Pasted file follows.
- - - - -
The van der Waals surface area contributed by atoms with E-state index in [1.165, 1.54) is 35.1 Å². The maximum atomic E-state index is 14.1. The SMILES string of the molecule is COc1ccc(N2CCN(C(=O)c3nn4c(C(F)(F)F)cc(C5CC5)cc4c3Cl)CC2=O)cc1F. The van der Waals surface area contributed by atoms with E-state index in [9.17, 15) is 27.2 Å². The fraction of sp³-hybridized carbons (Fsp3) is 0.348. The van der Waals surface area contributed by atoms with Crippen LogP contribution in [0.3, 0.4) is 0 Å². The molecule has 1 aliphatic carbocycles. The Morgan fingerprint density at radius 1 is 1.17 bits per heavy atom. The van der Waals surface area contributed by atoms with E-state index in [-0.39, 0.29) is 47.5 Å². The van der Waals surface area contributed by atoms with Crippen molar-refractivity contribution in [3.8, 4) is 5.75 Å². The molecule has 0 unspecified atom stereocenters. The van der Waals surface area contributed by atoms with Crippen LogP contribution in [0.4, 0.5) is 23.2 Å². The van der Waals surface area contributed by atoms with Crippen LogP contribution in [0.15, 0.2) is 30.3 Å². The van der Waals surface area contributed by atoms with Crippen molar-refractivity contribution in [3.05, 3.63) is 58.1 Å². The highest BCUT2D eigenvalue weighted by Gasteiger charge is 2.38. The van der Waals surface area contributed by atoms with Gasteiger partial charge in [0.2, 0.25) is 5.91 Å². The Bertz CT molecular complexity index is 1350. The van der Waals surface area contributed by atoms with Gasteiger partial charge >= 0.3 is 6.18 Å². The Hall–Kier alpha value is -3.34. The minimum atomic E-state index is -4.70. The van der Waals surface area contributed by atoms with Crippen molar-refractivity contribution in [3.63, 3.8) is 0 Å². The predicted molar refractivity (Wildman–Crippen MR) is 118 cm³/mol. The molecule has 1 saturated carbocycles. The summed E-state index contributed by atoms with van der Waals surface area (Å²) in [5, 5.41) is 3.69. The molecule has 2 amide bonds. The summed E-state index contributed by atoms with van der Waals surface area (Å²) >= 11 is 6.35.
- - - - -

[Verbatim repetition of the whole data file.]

The van der Waals surface area contributed by atoms with E-state index in [1.165, 1.54) is 35.1 Å². The maximum atomic E-state index is 14.1. The SMILES string of the molecule is COc1ccc(N2CCN(C(=O)c3nn4c(C(F)(F)F)cc(C5CC5)cc4c3Cl)CC2=O)cc1F. The van der Waals surface area contributed by atoms with E-state index in [9.17, 15) is 27.2 Å². The fraction of sp³-hybridized carbons (Fsp3) is 0.348. The van der Waals surface area contributed by atoms with Crippen LogP contribution in [0.3, 0.4) is 0 Å². The molecule has 1 aliphatic carbocycles. The Morgan fingerprint density at radius 1 is 1.17 bits per heavy atom. The van der Waals surface area contributed by atoms with E-state index in [-0.39, 0.29) is 47.5 Å². The van der Waals surface area contributed by atoms with Crippen molar-refractivity contribution in [3.8, 4) is 5.75 Å². The molecule has 0 unspecified atom stereocenters. The van der Waals surface area contributed by atoms with Crippen LogP contribution in [0.4, 0.5) is 23.2 Å². The van der Waals surface area contributed by atoms with Crippen LogP contribution in [0.15, 0.2) is 30.3 Å². The van der Waals surface area contributed by atoms with Crippen molar-refractivity contribution in [3.05, 3.63) is 58.1 Å². The highest BCUT2D eigenvalue weighted by Gasteiger charge is 2.38. The van der Waals surface area contributed by atoms with Gasteiger partial charge in [0.2, 0.25) is 5.91 Å². The Bertz CT molecular complexity index is 1350. The van der Waals surface area contributed by atoms with Gasteiger partial charge >= 0.3 is 6.18 Å². The Hall–Kier alpha value is -3.34. The minimum atomic E-state index is -4.70. The van der Waals surface area contributed by atoms with Crippen molar-refractivity contribution in [3.63, 3.8) is 0 Å². The predicted molar refractivity (Wildman–Crippen MR) is 118 cm³/mol. The molecule has 1 saturated carbocycles. The summed E-state index contributed by atoms with van der Waals surface area (Å²) in [5, 5.41) is 3.69. The molecule has 2 amide bonds. The summed E-state index contributed by atoms with van der Waals surface area (Å²) >= 11 is 6.35.